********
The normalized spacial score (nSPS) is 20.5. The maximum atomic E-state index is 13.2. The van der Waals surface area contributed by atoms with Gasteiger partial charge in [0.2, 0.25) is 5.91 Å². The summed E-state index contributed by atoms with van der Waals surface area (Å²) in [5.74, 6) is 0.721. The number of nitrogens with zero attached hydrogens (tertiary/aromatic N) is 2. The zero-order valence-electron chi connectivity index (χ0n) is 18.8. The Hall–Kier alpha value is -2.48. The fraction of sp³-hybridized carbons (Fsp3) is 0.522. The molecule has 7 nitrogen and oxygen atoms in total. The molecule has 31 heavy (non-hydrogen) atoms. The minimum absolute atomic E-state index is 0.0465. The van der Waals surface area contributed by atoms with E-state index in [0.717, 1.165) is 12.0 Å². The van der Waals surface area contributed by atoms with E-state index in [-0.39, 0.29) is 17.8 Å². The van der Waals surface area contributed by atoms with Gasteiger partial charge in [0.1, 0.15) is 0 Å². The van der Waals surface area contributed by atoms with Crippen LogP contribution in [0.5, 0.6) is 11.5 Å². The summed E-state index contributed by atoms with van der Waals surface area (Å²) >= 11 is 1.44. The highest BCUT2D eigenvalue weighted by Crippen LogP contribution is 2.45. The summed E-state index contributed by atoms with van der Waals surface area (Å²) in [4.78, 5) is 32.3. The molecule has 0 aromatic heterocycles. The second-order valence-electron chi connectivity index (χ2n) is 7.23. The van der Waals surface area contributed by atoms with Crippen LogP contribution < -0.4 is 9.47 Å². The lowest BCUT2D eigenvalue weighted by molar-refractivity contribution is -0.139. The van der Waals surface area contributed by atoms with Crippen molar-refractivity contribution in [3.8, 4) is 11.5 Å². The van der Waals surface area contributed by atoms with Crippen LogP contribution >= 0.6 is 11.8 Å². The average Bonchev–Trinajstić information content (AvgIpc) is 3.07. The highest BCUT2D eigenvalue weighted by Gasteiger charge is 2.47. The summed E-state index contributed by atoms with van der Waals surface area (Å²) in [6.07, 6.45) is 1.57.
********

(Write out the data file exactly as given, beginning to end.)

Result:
The normalized spacial score (nSPS) is 20.5. The maximum atomic E-state index is 13.2. The van der Waals surface area contributed by atoms with Gasteiger partial charge in [0.2, 0.25) is 5.91 Å². The summed E-state index contributed by atoms with van der Waals surface area (Å²) in [5.74, 6) is 0.721. The number of nitrogens with zero attached hydrogens (tertiary/aromatic N) is 2. The zero-order valence-electron chi connectivity index (χ0n) is 18.8. The Hall–Kier alpha value is -2.48. The fraction of sp³-hybridized carbons (Fsp3) is 0.522. The molecule has 7 nitrogen and oxygen atoms in total. The molecule has 31 heavy (non-hydrogen) atoms. The minimum absolute atomic E-state index is 0.0465. The van der Waals surface area contributed by atoms with E-state index in [0.717, 1.165) is 12.0 Å². The van der Waals surface area contributed by atoms with E-state index in [-0.39, 0.29) is 17.8 Å². The van der Waals surface area contributed by atoms with Gasteiger partial charge in [0.1, 0.15) is 0 Å². The van der Waals surface area contributed by atoms with Crippen LogP contribution in [0.5, 0.6) is 11.5 Å². The summed E-state index contributed by atoms with van der Waals surface area (Å²) >= 11 is 1.44. The highest BCUT2D eigenvalue weighted by Crippen LogP contribution is 2.45. The summed E-state index contributed by atoms with van der Waals surface area (Å²) in [4.78, 5) is 32.3. The molecule has 0 aromatic heterocycles. The second-order valence-electron chi connectivity index (χ2n) is 7.23. The van der Waals surface area contributed by atoms with Crippen LogP contribution < -0.4 is 9.47 Å². The lowest BCUT2D eigenvalue weighted by molar-refractivity contribution is -0.139. The van der Waals surface area contributed by atoms with Crippen molar-refractivity contribution in [3.8, 4) is 11.5 Å². The van der Waals surface area contributed by atoms with Crippen LogP contribution >= 0.6 is 11.8 Å². The average Bonchev–Trinajstić information content (AvgIpc) is 3.07. The highest BCUT2D eigenvalue weighted by Gasteiger charge is 2.47. The summed E-state index contributed by atoms with van der Waals surface area (Å²) in [6.07, 6.45) is 1.57.